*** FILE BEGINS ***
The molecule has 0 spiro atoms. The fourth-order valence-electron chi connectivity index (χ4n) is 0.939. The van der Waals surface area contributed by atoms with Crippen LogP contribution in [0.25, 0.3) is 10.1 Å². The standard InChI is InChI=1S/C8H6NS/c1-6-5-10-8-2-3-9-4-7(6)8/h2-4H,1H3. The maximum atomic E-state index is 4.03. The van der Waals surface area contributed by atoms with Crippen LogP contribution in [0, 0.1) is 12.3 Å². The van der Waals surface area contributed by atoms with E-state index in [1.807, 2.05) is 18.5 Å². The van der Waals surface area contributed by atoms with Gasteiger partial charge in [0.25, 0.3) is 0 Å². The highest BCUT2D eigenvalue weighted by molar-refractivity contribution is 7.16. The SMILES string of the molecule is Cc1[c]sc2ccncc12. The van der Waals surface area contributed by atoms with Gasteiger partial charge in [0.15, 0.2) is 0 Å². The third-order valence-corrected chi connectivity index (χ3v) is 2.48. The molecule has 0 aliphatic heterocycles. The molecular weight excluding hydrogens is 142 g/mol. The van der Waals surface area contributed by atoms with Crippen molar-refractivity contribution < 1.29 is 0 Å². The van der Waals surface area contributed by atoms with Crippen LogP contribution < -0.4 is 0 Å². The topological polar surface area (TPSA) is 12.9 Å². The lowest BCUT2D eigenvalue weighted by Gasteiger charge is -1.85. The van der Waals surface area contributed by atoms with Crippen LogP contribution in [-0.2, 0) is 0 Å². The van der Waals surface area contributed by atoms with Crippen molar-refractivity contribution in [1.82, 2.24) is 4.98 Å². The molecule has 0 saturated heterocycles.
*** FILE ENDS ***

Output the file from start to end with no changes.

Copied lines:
The molecule has 0 spiro atoms. The fourth-order valence-electron chi connectivity index (χ4n) is 0.939. The van der Waals surface area contributed by atoms with Crippen LogP contribution in [0.25, 0.3) is 10.1 Å². The standard InChI is InChI=1S/C8H6NS/c1-6-5-10-8-2-3-9-4-7(6)8/h2-4H,1H3. The maximum atomic E-state index is 4.03. The van der Waals surface area contributed by atoms with Crippen LogP contribution in [0, 0.1) is 12.3 Å². The van der Waals surface area contributed by atoms with E-state index in [1.807, 2.05) is 18.5 Å². The van der Waals surface area contributed by atoms with Gasteiger partial charge in [0.25, 0.3) is 0 Å². The highest BCUT2D eigenvalue weighted by molar-refractivity contribution is 7.16. The SMILES string of the molecule is Cc1[c]sc2ccncc12. The van der Waals surface area contributed by atoms with Gasteiger partial charge in [0.15, 0.2) is 0 Å². The third-order valence-corrected chi connectivity index (χ3v) is 2.48. The molecule has 0 aliphatic heterocycles. The molecular weight excluding hydrogens is 142 g/mol. The van der Waals surface area contributed by atoms with Crippen molar-refractivity contribution < 1.29 is 0 Å². The van der Waals surface area contributed by atoms with Crippen LogP contribution < -0.4 is 0 Å². The topological polar surface area (TPSA) is 12.9 Å². The lowest BCUT2D eigenvalue weighted by Gasteiger charge is -1.85. The van der Waals surface area contributed by atoms with Crippen LogP contribution in [-0.2, 0) is 0 Å². The van der Waals surface area contributed by atoms with Crippen molar-refractivity contribution in [1.82, 2.24) is 4.98 Å². The molecule has 0 saturated heterocycles.